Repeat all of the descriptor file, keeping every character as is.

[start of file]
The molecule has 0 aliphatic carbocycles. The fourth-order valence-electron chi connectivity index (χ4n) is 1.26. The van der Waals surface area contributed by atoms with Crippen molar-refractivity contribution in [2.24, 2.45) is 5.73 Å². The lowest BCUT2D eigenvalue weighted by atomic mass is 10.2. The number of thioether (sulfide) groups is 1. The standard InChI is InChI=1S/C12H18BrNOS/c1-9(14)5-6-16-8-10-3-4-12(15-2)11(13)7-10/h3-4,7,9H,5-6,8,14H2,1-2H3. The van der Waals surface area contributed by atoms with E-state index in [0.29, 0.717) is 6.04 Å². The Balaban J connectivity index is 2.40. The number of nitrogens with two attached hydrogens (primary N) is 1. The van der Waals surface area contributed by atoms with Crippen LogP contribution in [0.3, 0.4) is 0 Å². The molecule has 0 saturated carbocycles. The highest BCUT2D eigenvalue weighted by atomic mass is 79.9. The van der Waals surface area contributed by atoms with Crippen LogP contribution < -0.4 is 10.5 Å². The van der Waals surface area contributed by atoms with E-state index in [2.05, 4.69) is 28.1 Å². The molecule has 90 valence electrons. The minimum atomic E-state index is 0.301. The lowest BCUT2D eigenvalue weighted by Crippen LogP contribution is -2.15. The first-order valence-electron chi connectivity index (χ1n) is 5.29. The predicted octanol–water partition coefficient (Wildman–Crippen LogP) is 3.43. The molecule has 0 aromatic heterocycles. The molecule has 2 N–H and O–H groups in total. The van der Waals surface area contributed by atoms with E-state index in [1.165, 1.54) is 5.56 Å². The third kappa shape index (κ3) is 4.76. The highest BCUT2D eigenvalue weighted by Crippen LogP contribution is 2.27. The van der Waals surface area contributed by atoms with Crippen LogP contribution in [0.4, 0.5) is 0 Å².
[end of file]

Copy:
The molecule has 0 aliphatic carbocycles. The fourth-order valence-electron chi connectivity index (χ4n) is 1.26. The van der Waals surface area contributed by atoms with Crippen molar-refractivity contribution in [2.24, 2.45) is 5.73 Å². The lowest BCUT2D eigenvalue weighted by atomic mass is 10.2. The number of thioether (sulfide) groups is 1. The standard InChI is InChI=1S/C12H18BrNOS/c1-9(14)5-6-16-8-10-3-4-12(15-2)11(13)7-10/h3-4,7,9H,5-6,8,14H2,1-2H3. The van der Waals surface area contributed by atoms with E-state index in [0.29, 0.717) is 6.04 Å². The Balaban J connectivity index is 2.40. The number of nitrogens with two attached hydrogens (primary N) is 1. The van der Waals surface area contributed by atoms with Crippen LogP contribution in [0.3, 0.4) is 0 Å². The molecule has 0 saturated carbocycles. The highest BCUT2D eigenvalue weighted by atomic mass is 79.9. The van der Waals surface area contributed by atoms with Crippen LogP contribution < -0.4 is 10.5 Å². The van der Waals surface area contributed by atoms with E-state index in [2.05, 4.69) is 28.1 Å². The molecule has 90 valence electrons. The minimum atomic E-state index is 0.301. The lowest BCUT2D eigenvalue weighted by Crippen LogP contribution is -2.15. The first-order valence-electron chi connectivity index (χ1n) is 5.29. The predicted octanol–water partition coefficient (Wildman–Crippen LogP) is 3.43. The molecule has 0 aromatic heterocycles. The molecule has 2 N–H and O–H groups in total. The van der Waals surface area contributed by atoms with E-state index in [1.165, 1.54) is 5.56 Å². The third kappa shape index (κ3) is 4.76. The highest BCUT2D eigenvalue weighted by Crippen LogP contribution is 2.27. The van der Waals surface area contributed by atoms with Crippen LogP contribution in [0.4, 0.5) is 0 Å².